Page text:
Original URL path: http://www.charityandsecurity.org/print/1189 (2016-02-16)
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  • Send by email | Charity & Security Network
    sensitive Switch to audio verification Home page Issues Humanitarian Access Material Support Financial Action Task Force FATF Financial Access Peacebuilding Countering Violent Extremism Click Here For More Issues Solutions Principles to Guide Solutions Models to Draw On Proposed Solutions News The latest headlines Resources Litigation Analysis Background Legislation Studies Reports Experts Blog About Us Staff Contact Search form Search Stay Up To Date Subscribe Publications The Latest News C SN

    Original URL path: http://www.charityandsecurity.org/printmail/1189 (2016-02-16)
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  • Charity & Security Network, Human Security Collective Send Recommendations to Financial Action Task Force
    Working Group on FATF which CSN and the Human Security Collective co chairs in addition to meetings with FATF representatives a literature review and a survey of the nonprofit sector The specific recommendations made to FATF state 1 FATF should distinguish between potential risk and actual abuse Research shows that money or goods from nonprofit organizations make up a miniscule portion of overall terrorist financing Yet FATF argues they are particularly vulnerable FATF should utilize available research on the prevalence of abuse to ensure any measures are proportional to the actual threat 2 Typologies should be based on analysis of evidence that classifies clusters of similar cases FATF should use concrete data rather than isolated case studies when crafting their typologies By focusing on trends FATF can craft nuanced typologies that more accurately reflect on the ground realities 3 A variety of strategies are needed to address a variety of types of abuse A one size fits all approach to countering terrorist financing is ineffective and can negatively impact civil society groups Of the few nonprofits that have been found to be funneling money to terrorist groups a majority were front organizations that served no charitable purpose Fewer organizations had funds diverted to terrorists through fraud by a bad actor These and other distinctions should be kept in mind when formulating typologies 4 Typologies should recognize the diverse structures and functions of NPOs Many nonprofit organizations are not engaged in international funds transfers and do not work in conflict zones where terrorist groups are present These organizations effectively pose no risk and typologies should recognize this fact 5 FATF should avoid an overbroad definition of terrorist financing Activities covered by the fundamental freedoms of speech and association should never be included in typologies or FATF s recommendations The definition of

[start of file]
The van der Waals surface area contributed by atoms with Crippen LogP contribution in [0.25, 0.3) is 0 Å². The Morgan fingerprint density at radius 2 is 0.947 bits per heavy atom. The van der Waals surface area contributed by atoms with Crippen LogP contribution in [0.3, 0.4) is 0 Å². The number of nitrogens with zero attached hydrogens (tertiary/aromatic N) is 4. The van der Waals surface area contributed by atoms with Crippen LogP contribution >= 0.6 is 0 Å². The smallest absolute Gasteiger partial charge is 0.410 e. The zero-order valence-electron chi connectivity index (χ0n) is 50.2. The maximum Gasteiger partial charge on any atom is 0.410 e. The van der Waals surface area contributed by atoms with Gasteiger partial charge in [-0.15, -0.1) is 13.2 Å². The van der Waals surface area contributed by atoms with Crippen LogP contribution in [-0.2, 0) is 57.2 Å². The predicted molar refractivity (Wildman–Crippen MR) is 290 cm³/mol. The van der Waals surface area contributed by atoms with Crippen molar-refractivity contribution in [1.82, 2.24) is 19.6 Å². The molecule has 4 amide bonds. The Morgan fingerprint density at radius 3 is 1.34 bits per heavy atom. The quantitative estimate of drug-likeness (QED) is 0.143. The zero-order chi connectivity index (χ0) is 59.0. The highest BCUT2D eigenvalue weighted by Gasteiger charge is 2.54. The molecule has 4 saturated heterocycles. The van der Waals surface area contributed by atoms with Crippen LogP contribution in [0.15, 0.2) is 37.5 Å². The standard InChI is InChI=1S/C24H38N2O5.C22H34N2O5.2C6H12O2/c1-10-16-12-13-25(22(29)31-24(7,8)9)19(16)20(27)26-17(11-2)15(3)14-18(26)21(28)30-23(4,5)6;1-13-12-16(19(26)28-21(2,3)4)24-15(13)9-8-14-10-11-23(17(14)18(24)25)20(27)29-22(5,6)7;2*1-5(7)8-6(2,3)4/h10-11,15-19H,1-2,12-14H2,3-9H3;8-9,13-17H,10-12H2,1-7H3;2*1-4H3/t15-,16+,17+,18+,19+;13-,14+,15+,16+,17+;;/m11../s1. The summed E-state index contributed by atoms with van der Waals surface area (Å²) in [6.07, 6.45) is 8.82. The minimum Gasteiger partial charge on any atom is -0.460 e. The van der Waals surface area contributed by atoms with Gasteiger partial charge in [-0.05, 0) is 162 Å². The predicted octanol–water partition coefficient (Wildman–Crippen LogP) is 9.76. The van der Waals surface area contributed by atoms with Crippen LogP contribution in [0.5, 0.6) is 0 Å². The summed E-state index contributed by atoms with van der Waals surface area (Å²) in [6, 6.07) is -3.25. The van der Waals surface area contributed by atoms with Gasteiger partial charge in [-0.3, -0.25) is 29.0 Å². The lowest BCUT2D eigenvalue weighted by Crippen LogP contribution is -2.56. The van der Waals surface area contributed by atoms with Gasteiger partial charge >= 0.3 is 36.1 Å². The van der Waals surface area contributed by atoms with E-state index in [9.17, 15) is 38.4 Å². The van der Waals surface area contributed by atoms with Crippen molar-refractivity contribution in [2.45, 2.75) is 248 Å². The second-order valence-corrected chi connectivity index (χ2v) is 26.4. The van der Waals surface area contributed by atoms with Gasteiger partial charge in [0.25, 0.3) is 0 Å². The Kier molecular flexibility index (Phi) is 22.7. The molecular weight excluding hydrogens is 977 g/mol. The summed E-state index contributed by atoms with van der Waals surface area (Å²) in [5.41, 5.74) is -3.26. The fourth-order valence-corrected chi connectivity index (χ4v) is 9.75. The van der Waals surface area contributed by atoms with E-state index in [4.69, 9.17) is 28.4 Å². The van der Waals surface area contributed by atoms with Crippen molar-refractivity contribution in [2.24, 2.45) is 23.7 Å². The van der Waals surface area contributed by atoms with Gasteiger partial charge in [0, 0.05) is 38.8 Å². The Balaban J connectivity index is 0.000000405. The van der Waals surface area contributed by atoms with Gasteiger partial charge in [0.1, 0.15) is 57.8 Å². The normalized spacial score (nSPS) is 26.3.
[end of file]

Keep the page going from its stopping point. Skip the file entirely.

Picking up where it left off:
Original URL path: http://www.charityandsecurity.org/print/1204 (2016-02-16)